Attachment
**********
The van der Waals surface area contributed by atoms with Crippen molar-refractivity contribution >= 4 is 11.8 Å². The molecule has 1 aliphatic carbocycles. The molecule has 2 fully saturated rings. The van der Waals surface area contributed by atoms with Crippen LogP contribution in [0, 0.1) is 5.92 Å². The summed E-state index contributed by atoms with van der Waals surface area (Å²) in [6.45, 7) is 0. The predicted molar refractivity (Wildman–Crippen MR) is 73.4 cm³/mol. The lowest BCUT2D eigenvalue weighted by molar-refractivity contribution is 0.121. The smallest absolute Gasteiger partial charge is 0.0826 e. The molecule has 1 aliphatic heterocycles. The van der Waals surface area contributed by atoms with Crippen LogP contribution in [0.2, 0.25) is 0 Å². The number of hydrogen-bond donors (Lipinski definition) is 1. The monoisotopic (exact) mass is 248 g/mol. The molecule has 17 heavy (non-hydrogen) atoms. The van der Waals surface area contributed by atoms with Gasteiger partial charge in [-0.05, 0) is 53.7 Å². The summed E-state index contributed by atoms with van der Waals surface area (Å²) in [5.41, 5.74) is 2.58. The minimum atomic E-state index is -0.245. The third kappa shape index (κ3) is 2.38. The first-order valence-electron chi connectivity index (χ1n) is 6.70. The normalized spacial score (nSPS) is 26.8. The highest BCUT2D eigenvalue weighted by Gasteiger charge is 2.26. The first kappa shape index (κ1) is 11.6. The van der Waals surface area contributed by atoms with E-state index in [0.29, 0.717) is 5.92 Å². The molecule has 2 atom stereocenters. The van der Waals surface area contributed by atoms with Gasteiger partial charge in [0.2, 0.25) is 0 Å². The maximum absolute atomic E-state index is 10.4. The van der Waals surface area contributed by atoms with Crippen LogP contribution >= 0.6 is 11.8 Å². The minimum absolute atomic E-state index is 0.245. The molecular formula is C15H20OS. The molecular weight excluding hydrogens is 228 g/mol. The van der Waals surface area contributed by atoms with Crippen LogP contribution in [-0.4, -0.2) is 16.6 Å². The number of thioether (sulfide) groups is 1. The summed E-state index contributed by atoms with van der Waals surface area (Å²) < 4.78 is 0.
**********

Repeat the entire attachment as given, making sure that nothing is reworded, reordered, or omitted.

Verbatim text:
The van der Waals surface area contributed by atoms with Crippen molar-refractivity contribution >= 4 is 11.8 Å². The molecule has 1 aliphatic carbocycles. The molecule has 2 fully saturated rings. The van der Waals surface area contributed by atoms with Crippen LogP contribution in [0, 0.1) is 5.92 Å². The summed E-state index contributed by atoms with van der Waals surface area (Å²) in [6.45, 7) is 0. The predicted molar refractivity (Wildman–Crippen MR) is 73.4 cm³/mol. The lowest BCUT2D eigenvalue weighted by molar-refractivity contribution is 0.121. The smallest absolute Gasteiger partial charge is 0.0826 e. The molecule has 1 aliphatic heterocycles. The van der Waals surface area contributed by atoms with Crippen LogP contribution in [0.2, 0.25) is 0 Å². The number of hydrogen-bond donors (Lipinski definition) is 1. The monoisotopic (exact) mass is 248 g/mol. The molecule has 17 heavy (non-hydrogen) atoms. The van der Waals surface area contributed by atoms with Gasteiger partial charge in [-0.05, 0) is 53.7 Å². The summed E-state index contributed by atoms with van der Waals surface area (Å²) in [5.41, 5.74) is 2.58. The minimum atomic E-state index is -0.245. The third kappa shape index (κ3) is 2.38. The first-order valence-electron chi connectivity index (χ1n) is 6.70. The normalized spacial score (nSPS) is 26.8. The highest BCUT2D eigenvalue weighted by Gasteiger charge is 2.26. The first kappa shape index (κ1) is 11.6. The van der Waals surface area contributed by atoms with E-state index in [0.29, 0.717) is 5.92 Å². The molecule has 2 atom stereocenters. The van der Waals surface area contributed by atoms with Gasteiger partial charge in [0.2, 0.25) is 0 Å². The maximum absolute atomic E-state index is 10.4. The van der Waals surface area contributed by atoms with Crippen LogP contribution >= 0.6 is 11.8 Å². The minimum absolute atomic E-state index is 0.245. The molecular formula is C15H20OS. The molecular weight excluding hydrogens is 228 g/mol. The van der Waals surface area contributed by atoms with Crippen LogP contribution in [-0.4, -0.2) is 16.6 Å². The number of thioether (sulfide) groups is 1. The summed E-state index contributed by atoms with van der Waals surface area (Å²) < 4.78 is 0.